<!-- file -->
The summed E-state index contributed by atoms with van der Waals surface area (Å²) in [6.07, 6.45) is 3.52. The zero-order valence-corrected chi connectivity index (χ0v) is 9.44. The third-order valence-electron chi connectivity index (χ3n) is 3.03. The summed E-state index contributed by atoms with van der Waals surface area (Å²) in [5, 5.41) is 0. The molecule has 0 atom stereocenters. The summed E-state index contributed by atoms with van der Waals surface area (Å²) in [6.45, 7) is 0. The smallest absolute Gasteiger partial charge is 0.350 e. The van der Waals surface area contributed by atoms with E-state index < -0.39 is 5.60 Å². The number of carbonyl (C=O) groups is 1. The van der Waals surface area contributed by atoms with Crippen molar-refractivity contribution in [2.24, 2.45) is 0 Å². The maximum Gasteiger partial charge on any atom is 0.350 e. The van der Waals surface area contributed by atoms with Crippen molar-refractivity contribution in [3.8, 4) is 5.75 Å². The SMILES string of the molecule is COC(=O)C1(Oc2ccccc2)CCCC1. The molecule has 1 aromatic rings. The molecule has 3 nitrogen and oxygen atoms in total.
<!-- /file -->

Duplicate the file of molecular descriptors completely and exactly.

The summed E-state index contributed by atoms with van der Waals surface area (Å²) in [6.07, 6.45) is 3.52. The zero-order valence-corrected chi connectivity index (χ0v) is 9.44. The third-order valence-electron chi connectivity index (χ3n) is 3.03. The summed E-state index contributed by atoms with van der Waals surface area (Å²) in [5, 5.41) is 0. The molecule has 0 atom stereocenters. The summed E-state index contributed by atoms with van der Waals surface area (Å²) in [6.45, 7) is 0. The smallest absolute Gasteiger partial charge is 0.350 e. The van der Waals surface area contributed by atoms with E-state index < -0.39 is 5.60 Å². The number of carbonyl (C=O) groups is 1. The van der Waals surface area contributed by atoms with Crippen molar-refractivity contribution in [2.24, 2.45) is 0 Å². The maximum Gasteiger partial charge on any atom is 0.350 e. The van der Waals surface area contributed by atoms with Crippen molar-refractivity contribution in [3.8, 4) is 5.75 Å². The SMILES string of the molecule is COC(=O)C1(Oc2ccccc2)CCCC1. The molecule has 1 aromatic rings. The molecule has 3 nitrogen and oxygen atoms in total.